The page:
1. Bills introduced in every Congress are given sequential numbers, e.g., H.R. 1, H.R. 2, S. 1, S. 2, etc.
2. It is also important to know the number of the Congress, e.g., 117th. See Dates of Sessions of the US Congress. The session of congress is often included in the bill number (e.g. 117 H.R. 110)
3. Once a bill becomes law, it gets a public law number in its first printing as a slip law. The public law number has two parts-the first part is the number of the Congress, and the second part indicates it was the nth law passed by that Congress, e.g., Public Law 111-148. Public law is often abbreviated PL in citations.
4. The public law is also cited to the Statutes at Large, a second printing of the slip laws, arranged chronologically in bound volumes. A Statutes at Large citation , e.g., 120 Stat. 648, includes the volume and page number on which a law can be found.
5. The public law finally becomes part of the United States Code. This is arranged by subject, so provisions in the public law can be codified in several different titles (subjects.)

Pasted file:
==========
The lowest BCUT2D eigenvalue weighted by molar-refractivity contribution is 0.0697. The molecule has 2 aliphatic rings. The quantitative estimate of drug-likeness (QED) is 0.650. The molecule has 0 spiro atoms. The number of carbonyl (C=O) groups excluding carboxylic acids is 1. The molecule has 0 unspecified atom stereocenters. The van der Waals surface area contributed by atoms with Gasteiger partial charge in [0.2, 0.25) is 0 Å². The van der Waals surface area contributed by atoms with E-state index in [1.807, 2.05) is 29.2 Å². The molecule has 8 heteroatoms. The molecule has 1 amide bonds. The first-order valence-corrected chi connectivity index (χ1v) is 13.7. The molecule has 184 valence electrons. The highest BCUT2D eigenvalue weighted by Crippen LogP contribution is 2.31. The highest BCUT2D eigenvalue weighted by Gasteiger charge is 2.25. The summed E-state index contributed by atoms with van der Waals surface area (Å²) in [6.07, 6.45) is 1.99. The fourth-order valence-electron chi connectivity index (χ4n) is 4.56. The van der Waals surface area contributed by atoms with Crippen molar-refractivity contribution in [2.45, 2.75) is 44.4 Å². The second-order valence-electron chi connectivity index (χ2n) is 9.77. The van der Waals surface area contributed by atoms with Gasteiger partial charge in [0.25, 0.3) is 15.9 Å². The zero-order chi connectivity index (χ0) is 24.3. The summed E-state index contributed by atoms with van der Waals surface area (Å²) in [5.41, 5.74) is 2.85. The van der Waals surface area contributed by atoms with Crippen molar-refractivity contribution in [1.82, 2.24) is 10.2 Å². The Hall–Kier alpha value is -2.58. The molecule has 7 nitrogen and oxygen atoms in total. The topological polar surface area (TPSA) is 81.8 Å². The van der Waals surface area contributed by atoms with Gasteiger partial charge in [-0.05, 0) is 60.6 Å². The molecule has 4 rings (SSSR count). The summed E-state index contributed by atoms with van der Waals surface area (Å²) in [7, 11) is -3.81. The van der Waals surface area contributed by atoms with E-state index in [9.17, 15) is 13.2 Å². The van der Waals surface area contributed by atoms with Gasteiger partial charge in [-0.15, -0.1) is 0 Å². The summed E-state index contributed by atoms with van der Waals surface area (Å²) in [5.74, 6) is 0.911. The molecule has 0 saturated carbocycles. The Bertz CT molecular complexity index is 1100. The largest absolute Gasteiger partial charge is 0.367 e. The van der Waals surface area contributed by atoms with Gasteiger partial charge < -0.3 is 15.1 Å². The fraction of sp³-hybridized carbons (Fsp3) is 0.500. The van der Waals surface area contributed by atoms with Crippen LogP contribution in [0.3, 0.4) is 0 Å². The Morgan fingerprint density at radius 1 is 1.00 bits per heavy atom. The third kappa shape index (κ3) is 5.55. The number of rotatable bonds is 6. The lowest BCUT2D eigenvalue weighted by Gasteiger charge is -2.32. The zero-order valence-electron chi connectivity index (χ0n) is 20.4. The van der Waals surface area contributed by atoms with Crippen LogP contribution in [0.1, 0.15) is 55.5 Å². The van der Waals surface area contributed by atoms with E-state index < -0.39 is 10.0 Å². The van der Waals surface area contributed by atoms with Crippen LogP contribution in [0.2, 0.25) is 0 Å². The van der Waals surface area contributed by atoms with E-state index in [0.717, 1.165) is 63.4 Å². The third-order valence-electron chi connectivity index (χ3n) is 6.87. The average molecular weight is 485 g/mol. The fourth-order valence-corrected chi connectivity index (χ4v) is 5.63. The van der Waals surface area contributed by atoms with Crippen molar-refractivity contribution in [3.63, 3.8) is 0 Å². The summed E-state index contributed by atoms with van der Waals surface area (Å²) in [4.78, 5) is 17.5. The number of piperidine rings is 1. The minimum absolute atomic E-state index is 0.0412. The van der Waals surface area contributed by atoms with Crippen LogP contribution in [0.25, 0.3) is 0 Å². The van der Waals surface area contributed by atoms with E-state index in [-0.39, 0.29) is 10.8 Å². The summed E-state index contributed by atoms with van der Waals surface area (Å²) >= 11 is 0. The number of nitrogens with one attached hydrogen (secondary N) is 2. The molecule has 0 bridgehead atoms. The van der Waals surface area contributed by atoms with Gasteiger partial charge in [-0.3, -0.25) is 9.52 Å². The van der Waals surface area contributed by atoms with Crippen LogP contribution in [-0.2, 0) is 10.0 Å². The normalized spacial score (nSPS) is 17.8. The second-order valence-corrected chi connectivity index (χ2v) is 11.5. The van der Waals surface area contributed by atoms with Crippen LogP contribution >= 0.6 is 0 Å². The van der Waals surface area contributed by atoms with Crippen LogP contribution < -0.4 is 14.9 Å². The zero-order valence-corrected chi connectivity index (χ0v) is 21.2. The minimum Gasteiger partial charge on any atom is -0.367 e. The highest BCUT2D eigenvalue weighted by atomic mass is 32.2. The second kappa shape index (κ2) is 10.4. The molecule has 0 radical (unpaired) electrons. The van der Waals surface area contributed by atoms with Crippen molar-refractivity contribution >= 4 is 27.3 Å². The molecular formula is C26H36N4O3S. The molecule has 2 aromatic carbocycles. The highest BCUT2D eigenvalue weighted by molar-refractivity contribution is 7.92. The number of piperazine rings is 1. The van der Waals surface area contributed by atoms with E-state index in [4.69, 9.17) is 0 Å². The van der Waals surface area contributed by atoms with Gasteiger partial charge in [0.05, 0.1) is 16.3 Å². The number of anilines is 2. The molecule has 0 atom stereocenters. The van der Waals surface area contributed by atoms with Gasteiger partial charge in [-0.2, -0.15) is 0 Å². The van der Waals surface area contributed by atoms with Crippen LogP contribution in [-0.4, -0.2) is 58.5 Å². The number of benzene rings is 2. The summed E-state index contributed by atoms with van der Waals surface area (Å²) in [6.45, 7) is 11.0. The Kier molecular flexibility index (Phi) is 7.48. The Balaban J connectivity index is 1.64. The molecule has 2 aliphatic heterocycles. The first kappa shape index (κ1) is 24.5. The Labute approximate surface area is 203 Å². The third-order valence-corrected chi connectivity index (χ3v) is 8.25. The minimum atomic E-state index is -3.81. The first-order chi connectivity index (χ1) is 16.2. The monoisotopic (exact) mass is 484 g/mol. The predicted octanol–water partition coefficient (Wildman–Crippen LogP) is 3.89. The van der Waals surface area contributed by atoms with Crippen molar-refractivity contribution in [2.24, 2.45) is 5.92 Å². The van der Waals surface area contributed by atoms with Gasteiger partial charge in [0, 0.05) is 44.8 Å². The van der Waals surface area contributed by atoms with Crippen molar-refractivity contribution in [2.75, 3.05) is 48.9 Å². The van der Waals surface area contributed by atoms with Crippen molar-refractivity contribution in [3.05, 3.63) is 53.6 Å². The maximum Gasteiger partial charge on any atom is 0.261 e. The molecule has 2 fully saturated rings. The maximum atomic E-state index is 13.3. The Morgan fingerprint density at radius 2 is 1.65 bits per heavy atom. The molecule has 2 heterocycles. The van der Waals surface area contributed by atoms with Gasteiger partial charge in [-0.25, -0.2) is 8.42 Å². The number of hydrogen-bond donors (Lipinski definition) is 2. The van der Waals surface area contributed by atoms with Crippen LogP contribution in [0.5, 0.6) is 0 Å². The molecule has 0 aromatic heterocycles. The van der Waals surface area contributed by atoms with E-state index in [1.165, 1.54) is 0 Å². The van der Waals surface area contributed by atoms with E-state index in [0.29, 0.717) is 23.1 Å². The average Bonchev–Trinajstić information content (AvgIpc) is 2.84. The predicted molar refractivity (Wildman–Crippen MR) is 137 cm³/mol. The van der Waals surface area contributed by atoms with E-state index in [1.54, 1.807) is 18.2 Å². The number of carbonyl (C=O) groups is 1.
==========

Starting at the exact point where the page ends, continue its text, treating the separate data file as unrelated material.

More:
The Timeline of Printing a Federal Law
Committee reports are analyses and recommendations regarding legislation, and are very useful for ascertaining the purpose or intent of a bill. When the House and Senate cannot reconcile their different versions of a bill, a committee with members from both houses works out a compromise and issues a conference committee report.
"A hearing is a meeting or session of a Senate, House, joint, or special committee of Congress, usually open to the public, to obtain information and opinions on proposed legislation, conduct an investigation, or evaluate/oversee the activities of a government department or the implementation of a Federal law. In addition, hearings may also be purely exploratory in nature, providing testimony and data about topics of current interest. Most congressional hearings are published two months to two years after they are held." (GPO). The Government Printing Office prints the official, complete version, and not all hearings are published.
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